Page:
5 Questions You Need to Answer Before Firing an Employee

5 Questions You Need to Answer Before Firing an Employee

Even the biggest and best companies make a bad hire once in a while. At some point in your business life, you are absolutely going to have to make the call to let someone go. It never gets easier, but it is a necessity of running your own business.

Yet, even when it is painfully obvious that someone has to go, many of us still struggle with making that call, and importantly, carrying it out.

You can read all the articles you like about firing someone, but if you’re only concerning yourself with the awkward confrontation, you’ve lost the battle from the outset. In order to make firing much easier, you need to do some groundwork before crunch time arrives. We’ve listed five critical questions that you need to answer before you sit down with an employee who just has to go.

Why do they have to go?

During a termination meeting, just about every employee will hit you with the “why” question. Some might argue that you have no duty to answer it. On the other hand, you’re drastically changing this person’s life – some level of explanation is only fair.

However, that doesn’t mean that the termination meeting is the place to do it. When you’re firing an employee, they should know exactly why. If you’ve made consistent efforts to improve their performance and provided clear targets, and they’ve failed, they should be aware of the fact.

Sometimes, it won’t be that cut and dry. In those cases, it can be best to follow up with the employee after they are fired. Either way, you need to understand why you’re firing them, and what your next step is after they’re gone.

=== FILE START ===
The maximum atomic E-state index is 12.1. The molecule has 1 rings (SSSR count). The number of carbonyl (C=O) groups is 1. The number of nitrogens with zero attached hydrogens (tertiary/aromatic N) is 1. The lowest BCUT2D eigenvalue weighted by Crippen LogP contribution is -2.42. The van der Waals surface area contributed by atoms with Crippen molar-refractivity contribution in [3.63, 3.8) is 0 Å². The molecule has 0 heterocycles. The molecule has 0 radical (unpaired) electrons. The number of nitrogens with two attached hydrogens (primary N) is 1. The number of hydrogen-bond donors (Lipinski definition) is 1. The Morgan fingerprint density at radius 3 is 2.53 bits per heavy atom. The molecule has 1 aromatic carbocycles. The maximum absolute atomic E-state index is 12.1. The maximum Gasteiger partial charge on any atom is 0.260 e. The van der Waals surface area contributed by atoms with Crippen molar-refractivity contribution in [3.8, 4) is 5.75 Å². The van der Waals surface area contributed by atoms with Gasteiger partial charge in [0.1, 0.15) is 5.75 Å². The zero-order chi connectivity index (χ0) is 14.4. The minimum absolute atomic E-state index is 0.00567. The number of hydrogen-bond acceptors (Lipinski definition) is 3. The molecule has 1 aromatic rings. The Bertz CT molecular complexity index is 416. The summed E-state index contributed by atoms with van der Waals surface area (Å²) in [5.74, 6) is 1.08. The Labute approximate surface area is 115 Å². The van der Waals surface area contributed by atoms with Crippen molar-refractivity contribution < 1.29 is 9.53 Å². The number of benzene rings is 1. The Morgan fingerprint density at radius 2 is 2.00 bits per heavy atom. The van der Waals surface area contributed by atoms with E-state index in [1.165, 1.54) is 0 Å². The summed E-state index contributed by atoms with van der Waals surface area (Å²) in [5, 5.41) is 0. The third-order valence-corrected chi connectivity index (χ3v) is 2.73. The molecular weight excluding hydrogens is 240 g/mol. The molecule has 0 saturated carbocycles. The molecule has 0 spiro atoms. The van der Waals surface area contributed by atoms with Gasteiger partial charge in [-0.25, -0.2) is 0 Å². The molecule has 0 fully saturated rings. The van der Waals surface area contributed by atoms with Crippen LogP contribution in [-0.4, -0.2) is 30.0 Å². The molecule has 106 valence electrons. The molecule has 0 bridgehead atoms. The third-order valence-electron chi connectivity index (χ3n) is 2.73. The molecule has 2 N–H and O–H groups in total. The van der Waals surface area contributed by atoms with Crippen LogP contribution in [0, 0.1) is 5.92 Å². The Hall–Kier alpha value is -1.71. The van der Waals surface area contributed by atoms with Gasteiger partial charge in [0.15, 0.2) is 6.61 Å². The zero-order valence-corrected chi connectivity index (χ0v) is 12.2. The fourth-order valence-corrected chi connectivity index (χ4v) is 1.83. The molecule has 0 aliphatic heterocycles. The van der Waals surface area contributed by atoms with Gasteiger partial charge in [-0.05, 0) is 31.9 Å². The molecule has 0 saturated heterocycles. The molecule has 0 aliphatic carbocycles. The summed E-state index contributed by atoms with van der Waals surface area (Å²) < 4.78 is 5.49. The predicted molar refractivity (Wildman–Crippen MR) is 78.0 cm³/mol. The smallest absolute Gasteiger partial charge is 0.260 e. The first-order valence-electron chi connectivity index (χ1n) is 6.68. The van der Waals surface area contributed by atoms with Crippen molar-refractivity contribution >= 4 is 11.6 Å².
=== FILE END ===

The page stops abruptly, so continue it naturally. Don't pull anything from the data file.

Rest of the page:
When is the right time?

Don’t wait for the “perfect time”. There’s no such thing. The right time to fire someone is when you’ve finalised the decision to do so, and prepared for their departure.

Putting off the event of firing someone is toxic for the work environment. What if you need to invent excuses to not involve them in projects? What if other employees are starting to get the idea that employee is out the door, and you hold off for a significant amount of time after that? They’ll never know if they’re in your sights.

How will you tell others?

A critical aspect of letting an employee go is explaining that decision to the rest of the company. Sure, you’re the boss, and you may feel that you don’t have to justify your actions.

However, it’s important to ensure that a firing doesn’t have a negative effect on organisation morale. Don’t let employees assume the worst – let them know what happened any why. Frame your decision as one made for the overall benefit of the business.

Most importantly, show some respect for the ousted employee – their friends are still working for you.

What if you’re wrong?

Once you’ve made the decision that an employee needs to go, it can be difficult to turn back. If your original choice was justified and further validated by that employee’s ongoing behaviour, there is no room for “wrong”.

It’s never easy to let someone go. However, you can’t allow guilt or incorrect attributions of fault to hold you back from following through on what is ultimately a sound decision.

They’re gone – now what?

When you fire someone, you have to charge ahead. There must be a clear direction set for the rest of the team, with goals and timelines to achieve them.

Any transition period may be awkward, particularly if the team member was well liked. It’s up to you to step up, take up any slack left by that team member, and ensure that everyone’s eyes are on the horizon.

Once you’ve let someone go, review the process. Sit down and write it down. Take note of improvements you can make next time to make the entire situation run more smoothly.

Additionally, be ready for your employees to approach you. Whenever someone is let go, employees tend to think about their own futures, and what’s in it for them if they stay with the organisation. Be prepared with reassurances and plans to keep them busy.

War for Talent - Recruit and Retain the Best Employees - TalentVineinterviews are not exams - talentvine hiring tips